AMMA ARIYAN (Report to Mother) Dir. John Abraham, 1986, Malayalam

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You know me, Mother, don’t you.
You know everything about me.
I will keep you informed about everything that I come across,
until the end of the journey.
Just see for yourself,
my paths; the sights that have been waiting me on my way…
Lives have been sacrificed all through this deserted path of mine.

I am currently in the throes of research for my PhD project on Indian Parallel Cinema and have started to view films that I may potentially use for my thesis. Amma Ariyan holds somewhat of a Holy Grail status for me. I had always wanted to see this final film by Malayalam director John Abraham but whenever I stumbled upon copies they were always unwatchable. I really can’t believe I have waited such a long time to see Amma Ariyan, and what a film it is. Undoubtedly a masterpiece, Amma Ariyan is located amongst the second wave of Malayalam cinema and John Abraham’s emergence coincided with the international success of Adoor Gopalakrishnan as a leading light of the movement. I am declaring it a masterpiece because I don’t think there is anything quite like it in the canon of regional parallel cinema, Indian art cinema or more broadly speaking in the field of Indian cinema.

While some contend Hindi cinema entered one of its worst periods in the 1980s, although I am not persuaded by such an argument especially when you reason Parallel Cinema was at its peak, in Malayalam Cinema there was a ‘qualitative growth’ brought on by ‘Film Cooperatives, the harbinger of which was the Chitralekha cooperative which commissioned a full fledged production complex for struggling filmmakers on the outskirts of Trivandrum’ (Shankaranarayanan, 1998: 8). Furthermore, the collective reach of a new generation of filmmakers who opted for low budgets and location shooting helped Malayalam Cinema break away from the Madras film industry and ‘establish its own identity in Kerala’ (Shankaranarayanan, 1998: 8). The more I look at Malayalam Cinema in the 1970s and beyond it is clear there was an ideological engagement with politics on a didactic level that led to some very polemical works. The willingness to engage with political themes of the day articulates the political literacy and politicization of life in Kerala itself.

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John Abraham only made four films before he suddenly passed away in 1987. He hailed from a middle class orthodox family, although his father ‘used to be associated with an underground political movement’, and he started watching films at the age of 15 which ignited an interest in cinema. Joining the Pune Film Institute in 1965 John Abraham worked as an assistant for Mani Kaul on Uski Roti, a film that he later admitted was a formalist exercise, accusing Kaul of having ‘drained out the sentimentalism’ from the story. Strangely enough the temporal-spatial disjuncture of Kaul is present in the elliptical frissions of Amma Ariyan. It was the Bengali triptych of Ray, Ghatak and Sen who had a major influence on his approach to cinema and one can witness such influences in Amma Ariyan’s hybridity, discordantly mixing tradition, radicalism and morality into a loose, episodic stream of consciousness. The international influences are just as discernable especially in the astonishing handheld, deep focus camerawork that recalls both Third Cinema (this could be regarded as a film about the process of decolonization) and Cuban Cinema including Kalatozov’s Soy Cuba/I am Cuba (1964). Abraham’s major achievement was not his films but the ‘Odessa Movies’ collective, which he helped to form in 1984 as a way of working in parallel to the mainstream and offering alternate distribution-exhibition provision. It also meant Odessa were able to screen alternate Indian films in schools and other public places in the context of film education: ‘Once we screened Potemkin in a bus stand. Around 1500 people came to watch it’, recollects John Abraham. In fact, financing for Amma Ariyan was raised through the 16mm films that Odessa distributed, collecting Rs 10 from viewers. This was grassroots cinema indeed and in some respects Amma Ariyan does feel close to Third Cinema especially in terms of its staunchly Marxist address. Here is John Abraham on the rationale behind making Amma Ariyan:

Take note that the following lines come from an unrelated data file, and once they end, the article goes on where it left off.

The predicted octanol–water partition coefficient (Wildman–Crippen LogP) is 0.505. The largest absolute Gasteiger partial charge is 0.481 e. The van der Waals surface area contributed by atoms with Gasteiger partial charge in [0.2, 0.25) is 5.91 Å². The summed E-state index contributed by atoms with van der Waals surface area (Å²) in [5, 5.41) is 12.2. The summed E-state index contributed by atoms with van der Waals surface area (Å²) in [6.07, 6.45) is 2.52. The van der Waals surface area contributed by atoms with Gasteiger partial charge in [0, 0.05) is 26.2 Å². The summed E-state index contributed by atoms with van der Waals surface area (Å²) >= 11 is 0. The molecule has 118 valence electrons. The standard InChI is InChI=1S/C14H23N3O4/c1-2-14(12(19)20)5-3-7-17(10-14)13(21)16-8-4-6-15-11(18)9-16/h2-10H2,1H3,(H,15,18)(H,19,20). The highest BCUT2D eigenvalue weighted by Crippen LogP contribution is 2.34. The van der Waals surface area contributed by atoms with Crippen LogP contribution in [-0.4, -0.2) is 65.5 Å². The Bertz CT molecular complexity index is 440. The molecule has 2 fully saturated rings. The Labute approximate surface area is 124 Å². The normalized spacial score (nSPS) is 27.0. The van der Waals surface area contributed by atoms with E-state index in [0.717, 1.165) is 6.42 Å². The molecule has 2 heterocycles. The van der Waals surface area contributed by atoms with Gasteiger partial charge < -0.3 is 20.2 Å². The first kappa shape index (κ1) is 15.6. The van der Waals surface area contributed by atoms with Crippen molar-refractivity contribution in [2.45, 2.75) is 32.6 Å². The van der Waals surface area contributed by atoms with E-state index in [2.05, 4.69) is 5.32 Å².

‘Despite all theories and philosophies, our culture teaches us that the destruction of the woman/the mother results in the destruction of humanity. This was the idea behind Amma Ariyan. I believe that mothers should be told about the problems that we face in our lives as men. Their responses to them might offer solutions to a lot of them. In other words, without awakening our mothers, it is impossible to achieve our goals. All our epics tell us the same. The materialistic world modern seems to have forgotten this’.